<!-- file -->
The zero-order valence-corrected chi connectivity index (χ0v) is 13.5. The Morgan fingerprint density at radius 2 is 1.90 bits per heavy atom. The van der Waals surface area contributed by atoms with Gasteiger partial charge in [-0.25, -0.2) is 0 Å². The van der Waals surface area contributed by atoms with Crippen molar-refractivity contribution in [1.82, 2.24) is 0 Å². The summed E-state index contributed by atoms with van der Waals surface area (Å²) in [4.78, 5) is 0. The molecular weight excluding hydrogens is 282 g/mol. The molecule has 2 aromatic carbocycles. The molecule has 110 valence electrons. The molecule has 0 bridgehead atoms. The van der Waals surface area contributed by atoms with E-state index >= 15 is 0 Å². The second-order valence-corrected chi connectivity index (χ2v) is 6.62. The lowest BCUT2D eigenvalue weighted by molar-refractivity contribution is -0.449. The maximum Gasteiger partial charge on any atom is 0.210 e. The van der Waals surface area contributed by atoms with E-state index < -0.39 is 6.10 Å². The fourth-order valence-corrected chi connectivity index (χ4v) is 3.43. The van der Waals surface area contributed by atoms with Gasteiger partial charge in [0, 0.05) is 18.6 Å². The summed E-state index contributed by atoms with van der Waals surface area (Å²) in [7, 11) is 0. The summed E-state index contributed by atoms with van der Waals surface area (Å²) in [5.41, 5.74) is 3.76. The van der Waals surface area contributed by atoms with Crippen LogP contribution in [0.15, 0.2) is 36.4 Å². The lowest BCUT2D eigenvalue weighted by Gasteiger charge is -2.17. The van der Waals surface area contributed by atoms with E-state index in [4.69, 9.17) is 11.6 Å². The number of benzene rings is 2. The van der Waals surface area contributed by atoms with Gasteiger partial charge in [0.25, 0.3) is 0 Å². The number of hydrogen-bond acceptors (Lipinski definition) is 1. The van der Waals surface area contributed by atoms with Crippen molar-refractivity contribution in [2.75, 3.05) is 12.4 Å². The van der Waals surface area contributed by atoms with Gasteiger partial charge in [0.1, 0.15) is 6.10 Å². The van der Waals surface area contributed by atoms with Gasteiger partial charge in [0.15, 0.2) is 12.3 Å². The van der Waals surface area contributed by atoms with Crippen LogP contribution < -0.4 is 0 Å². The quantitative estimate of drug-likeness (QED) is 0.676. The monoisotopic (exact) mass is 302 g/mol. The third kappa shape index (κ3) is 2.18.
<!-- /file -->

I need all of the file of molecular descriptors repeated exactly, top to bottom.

The zero-order valence-corrected chi connectivity index (χ0v) is 13.5. The Morgan fingerprint density at radius 2 is 1.90 bits per heavy atom. The van der Waals surface area contributed by atoms with Gasteiger partial charge in [-0.25, -0.2) is 0 Å². The van der Waals surface area contributed by atoms with Crippen molar-refractivity contribution in [1.82, 2.24) is 0 Å². The summed E-state index contributed by atoms with van der Waals surface area (Å²) in [4.78, 5) is 0. The molecular weight excluding hydrogens is 282 g/mol. The molecule has 2 aromatic carbocycles. The molecule has 110 valence electrons. The molecule has 0 bridgehead atoms. The van der Waals surface area contributed by atoms with E-state index >= 15 is 0 Å². The second-order valence-corrected chi connectivity index (χ2v) is 6.62. The lowest BCUT2D eigenvalue weighted by molar-refractivity contribution is -0.449. The maximum Gasteiger partial charge on any atom is 0.210 e. The van der Waals surface area contributed by atoms with E-state index < -0.39 is 6.10 Å². The fourth-order valence-corrected chi connectivity index (χ4v) is 3.43. The van der Waals surface area contributed by atoms with Gasteiger partial charge in [0, 0.05) is 18.6 Å². The summed E-state index contributed by atoms with van der Waals surface area (Å²) in [7, 11) is 0. The summed E-state index contributed by atoms with van der Waals surface area (Å²) in [5.41, 5.74) is 3.76. The van der Waals surface area contributed by atoms with Crippen LogP contribution in [0.15, 0.2) is 36.4 Å². The lowest BCUT2D eigenvalue weighted by Gasteiger charge is -2.17. The van der Waals surface area contributed by atoms with E-state index in [4.69, 9.17) is 11.6 Å². The number of benzene rings is 2. The van der Waals surface area contributed by atoms with Gasteiger partial charge in [0.25, 0.3) is 0 Å². The number of hydrogen-bond acceptors (Lipinski definition) is 1. The van der Waals surface area contributed by atoms with Crippen molar-refractivity contribution in [2.75, 3.05) is 12.4 Å². The van der Waals surface area contributed by atoms with Gasteiger partial charge in [0.1, 0.15) is 6.10 Å². The van der Waals surface area contributed by atoms with Gasteiger partial charge in [0.15, 0.2) is 12.3 Å². The van der Waals surface area contributed by atoms with Crippen LogP contribution < -0.4 is 0 Å². The quantitative estimate of drug-likeness (QED) is 0.676. The monoisotopic (exact) mass is 302 g/mol. The third kappa shape index (κ3) is 2.18.